Careers are often built on lifetime commitment to particular phases of evidence. But if the evidence changes, it is absolutely critical for public trust in the integrity of public health that we acknowledge the facts have changed and, accordingly, that we have changed our minds too.
Two illustrations of the advance of junk and low-quality science are the resilience and influence of climate change denialism, and the current efforts by e-cigarette interest groups to claim that e-cigarettes have revolutionary potential to make smoking history.
The interest groups behind these two major issues are succeeding in building momentum that may spread to challenge decades of public health and safety legislation.So, erm, 'experts' must change if the evidence changes, but e-cigarettes threaten salaries and decades of lazy, policy-driven dogma, so they must be fought. Got it.
Further on, lesson 7 speaks of the importance of people in his profession listening to the public.
Ordinary people can make amazing advocates, and we should work with them far more. They bring a compelling authenticity to an issue.While Lesson 8 stresses the importance of social media and engaging with people.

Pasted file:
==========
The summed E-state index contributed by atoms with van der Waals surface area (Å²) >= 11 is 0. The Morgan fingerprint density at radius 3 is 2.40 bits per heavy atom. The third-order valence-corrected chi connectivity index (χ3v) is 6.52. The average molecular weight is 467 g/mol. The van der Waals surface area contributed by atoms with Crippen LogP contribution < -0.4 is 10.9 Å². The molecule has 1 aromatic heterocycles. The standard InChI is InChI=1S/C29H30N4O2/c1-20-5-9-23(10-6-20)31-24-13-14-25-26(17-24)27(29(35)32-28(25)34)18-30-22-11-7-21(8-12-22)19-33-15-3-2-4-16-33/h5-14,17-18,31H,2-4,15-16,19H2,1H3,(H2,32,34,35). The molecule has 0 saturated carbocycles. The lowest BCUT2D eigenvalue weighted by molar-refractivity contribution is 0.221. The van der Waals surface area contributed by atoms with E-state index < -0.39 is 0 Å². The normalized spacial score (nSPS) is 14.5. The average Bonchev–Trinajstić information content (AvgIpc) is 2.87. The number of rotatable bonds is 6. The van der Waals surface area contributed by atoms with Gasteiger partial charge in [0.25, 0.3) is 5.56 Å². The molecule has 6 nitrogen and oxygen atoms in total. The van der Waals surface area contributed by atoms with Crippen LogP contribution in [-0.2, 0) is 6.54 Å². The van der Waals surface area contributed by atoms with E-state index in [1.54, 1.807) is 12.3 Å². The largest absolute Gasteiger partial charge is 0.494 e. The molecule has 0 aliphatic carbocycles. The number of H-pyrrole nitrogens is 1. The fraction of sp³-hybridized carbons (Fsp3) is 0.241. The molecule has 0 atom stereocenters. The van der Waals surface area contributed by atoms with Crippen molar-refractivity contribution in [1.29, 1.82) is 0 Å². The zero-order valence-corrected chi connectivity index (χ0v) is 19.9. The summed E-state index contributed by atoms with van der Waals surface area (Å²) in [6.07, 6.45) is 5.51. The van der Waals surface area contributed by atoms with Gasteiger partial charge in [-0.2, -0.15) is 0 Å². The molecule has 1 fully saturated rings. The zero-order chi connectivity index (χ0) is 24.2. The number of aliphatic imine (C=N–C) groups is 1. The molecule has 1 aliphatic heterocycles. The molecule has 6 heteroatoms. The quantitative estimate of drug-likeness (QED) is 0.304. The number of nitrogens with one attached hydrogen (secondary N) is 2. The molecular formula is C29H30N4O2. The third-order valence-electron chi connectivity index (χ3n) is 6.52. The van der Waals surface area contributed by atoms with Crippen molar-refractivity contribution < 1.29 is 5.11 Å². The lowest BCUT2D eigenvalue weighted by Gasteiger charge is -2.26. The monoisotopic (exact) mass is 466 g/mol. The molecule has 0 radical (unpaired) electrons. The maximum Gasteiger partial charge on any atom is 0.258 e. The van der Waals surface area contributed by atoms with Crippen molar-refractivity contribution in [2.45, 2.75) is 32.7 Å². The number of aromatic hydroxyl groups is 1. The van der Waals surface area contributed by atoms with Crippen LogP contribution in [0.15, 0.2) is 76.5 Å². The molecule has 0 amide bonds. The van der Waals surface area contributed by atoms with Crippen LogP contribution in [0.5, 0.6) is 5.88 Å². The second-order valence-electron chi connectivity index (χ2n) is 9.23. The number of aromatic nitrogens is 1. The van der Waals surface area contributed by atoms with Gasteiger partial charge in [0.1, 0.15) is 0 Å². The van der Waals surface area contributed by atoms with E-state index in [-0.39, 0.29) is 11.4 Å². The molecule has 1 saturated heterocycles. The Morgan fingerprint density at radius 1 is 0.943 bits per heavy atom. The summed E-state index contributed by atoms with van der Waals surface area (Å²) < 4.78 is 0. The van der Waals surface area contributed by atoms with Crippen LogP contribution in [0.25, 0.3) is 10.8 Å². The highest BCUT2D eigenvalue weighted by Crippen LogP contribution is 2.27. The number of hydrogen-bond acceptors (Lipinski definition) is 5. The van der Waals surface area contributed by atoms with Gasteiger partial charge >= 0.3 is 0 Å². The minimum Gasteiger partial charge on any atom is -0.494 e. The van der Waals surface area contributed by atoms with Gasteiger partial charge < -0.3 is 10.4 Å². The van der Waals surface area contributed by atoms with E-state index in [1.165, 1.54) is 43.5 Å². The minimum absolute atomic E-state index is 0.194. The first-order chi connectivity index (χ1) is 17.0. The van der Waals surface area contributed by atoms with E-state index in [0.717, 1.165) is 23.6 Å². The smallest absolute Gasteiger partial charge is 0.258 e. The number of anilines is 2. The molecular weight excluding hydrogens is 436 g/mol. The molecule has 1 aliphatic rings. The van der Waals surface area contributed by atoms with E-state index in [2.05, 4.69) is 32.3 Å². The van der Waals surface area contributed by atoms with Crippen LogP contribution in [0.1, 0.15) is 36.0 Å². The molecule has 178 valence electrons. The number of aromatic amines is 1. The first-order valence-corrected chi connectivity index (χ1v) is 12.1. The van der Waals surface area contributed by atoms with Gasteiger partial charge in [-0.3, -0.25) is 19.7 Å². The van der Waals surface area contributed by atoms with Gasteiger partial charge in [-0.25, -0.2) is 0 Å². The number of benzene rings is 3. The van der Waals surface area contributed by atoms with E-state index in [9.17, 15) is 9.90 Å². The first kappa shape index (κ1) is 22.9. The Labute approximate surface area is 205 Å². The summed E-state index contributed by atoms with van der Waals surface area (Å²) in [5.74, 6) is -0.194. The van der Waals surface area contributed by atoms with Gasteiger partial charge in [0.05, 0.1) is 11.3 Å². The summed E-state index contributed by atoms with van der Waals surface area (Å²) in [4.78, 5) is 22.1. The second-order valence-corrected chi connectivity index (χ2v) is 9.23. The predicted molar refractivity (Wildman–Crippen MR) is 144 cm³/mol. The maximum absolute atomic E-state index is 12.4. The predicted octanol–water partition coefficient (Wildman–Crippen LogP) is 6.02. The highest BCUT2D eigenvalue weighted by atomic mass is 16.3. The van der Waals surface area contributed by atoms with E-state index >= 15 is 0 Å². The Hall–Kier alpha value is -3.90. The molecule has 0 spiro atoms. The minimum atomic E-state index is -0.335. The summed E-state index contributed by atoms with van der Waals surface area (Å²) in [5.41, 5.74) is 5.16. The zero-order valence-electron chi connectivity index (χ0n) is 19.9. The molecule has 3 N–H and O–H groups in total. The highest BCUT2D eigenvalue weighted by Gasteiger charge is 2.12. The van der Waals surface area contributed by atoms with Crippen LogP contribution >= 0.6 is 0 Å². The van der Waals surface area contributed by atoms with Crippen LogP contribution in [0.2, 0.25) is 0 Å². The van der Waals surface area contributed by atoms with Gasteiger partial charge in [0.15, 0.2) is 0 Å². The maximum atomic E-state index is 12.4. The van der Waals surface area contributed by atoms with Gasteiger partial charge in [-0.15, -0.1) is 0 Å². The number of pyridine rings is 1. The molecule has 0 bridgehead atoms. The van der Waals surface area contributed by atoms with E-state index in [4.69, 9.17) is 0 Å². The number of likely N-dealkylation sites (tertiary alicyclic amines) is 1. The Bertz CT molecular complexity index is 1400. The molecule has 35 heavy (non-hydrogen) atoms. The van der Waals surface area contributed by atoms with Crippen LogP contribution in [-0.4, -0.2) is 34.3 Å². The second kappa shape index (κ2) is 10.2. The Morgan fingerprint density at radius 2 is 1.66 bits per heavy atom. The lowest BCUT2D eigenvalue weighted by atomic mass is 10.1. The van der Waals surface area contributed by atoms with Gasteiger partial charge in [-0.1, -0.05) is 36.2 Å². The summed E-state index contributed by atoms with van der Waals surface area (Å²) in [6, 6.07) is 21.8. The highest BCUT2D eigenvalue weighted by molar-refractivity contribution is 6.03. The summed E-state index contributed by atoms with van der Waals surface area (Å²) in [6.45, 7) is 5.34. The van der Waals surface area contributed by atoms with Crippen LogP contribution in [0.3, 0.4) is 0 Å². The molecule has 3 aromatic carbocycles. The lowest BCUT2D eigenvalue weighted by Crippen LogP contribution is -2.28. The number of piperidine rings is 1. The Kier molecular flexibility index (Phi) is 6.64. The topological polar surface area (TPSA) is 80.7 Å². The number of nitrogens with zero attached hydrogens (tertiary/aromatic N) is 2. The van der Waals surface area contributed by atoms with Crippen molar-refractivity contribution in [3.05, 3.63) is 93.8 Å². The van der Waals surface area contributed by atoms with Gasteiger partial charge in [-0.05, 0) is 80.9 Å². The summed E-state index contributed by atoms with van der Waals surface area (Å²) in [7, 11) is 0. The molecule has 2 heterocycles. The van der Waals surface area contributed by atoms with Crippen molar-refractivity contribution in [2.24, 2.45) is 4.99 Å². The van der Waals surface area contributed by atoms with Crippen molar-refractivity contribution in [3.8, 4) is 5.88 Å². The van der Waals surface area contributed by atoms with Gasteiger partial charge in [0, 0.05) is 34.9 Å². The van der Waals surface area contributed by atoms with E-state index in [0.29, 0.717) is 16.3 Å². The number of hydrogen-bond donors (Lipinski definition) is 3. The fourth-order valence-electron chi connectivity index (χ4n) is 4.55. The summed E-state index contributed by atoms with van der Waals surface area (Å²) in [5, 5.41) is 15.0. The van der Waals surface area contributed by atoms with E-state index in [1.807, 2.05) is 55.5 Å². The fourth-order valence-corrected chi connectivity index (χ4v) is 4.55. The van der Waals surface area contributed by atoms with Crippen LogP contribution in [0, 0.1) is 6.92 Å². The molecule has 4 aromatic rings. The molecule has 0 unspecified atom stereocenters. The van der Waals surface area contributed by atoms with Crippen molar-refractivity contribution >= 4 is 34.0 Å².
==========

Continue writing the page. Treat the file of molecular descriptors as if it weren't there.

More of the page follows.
The internet has utterly revolutionised our lives. And utterly transformed advocacy. There are simply massive global participation rates in social media. Anyone in public health who is not part of this is the equivalent of a scholar in the Gutenberg era who declined to show interest in the potential of books.All of which is very strange. You see, he is preaching this sage advice to up and coming public health advocates, but does the very opposite himself, as he boasted in January.
Blocking is a bit like putting a sticker on your mailbox saying “no junk mail accepted”, except that unlike with junk mail, it works!
The concept of an internet troll is unavoidably subjective: what one person regards as hostile or inflammatory can be genuinely intended by the sender as an attempt to engage in debate. But having a Twitter account is not an obligation to engage with anyone seeking to do thisSo what Chappers is saying is that social media is brilliant for engaging with the public, and ordinary people should be listened to. Except if the ordinary people disagree with his beliefs, in which case shut down social media avenues of engagement and avoid contact at all costs.
What a tool.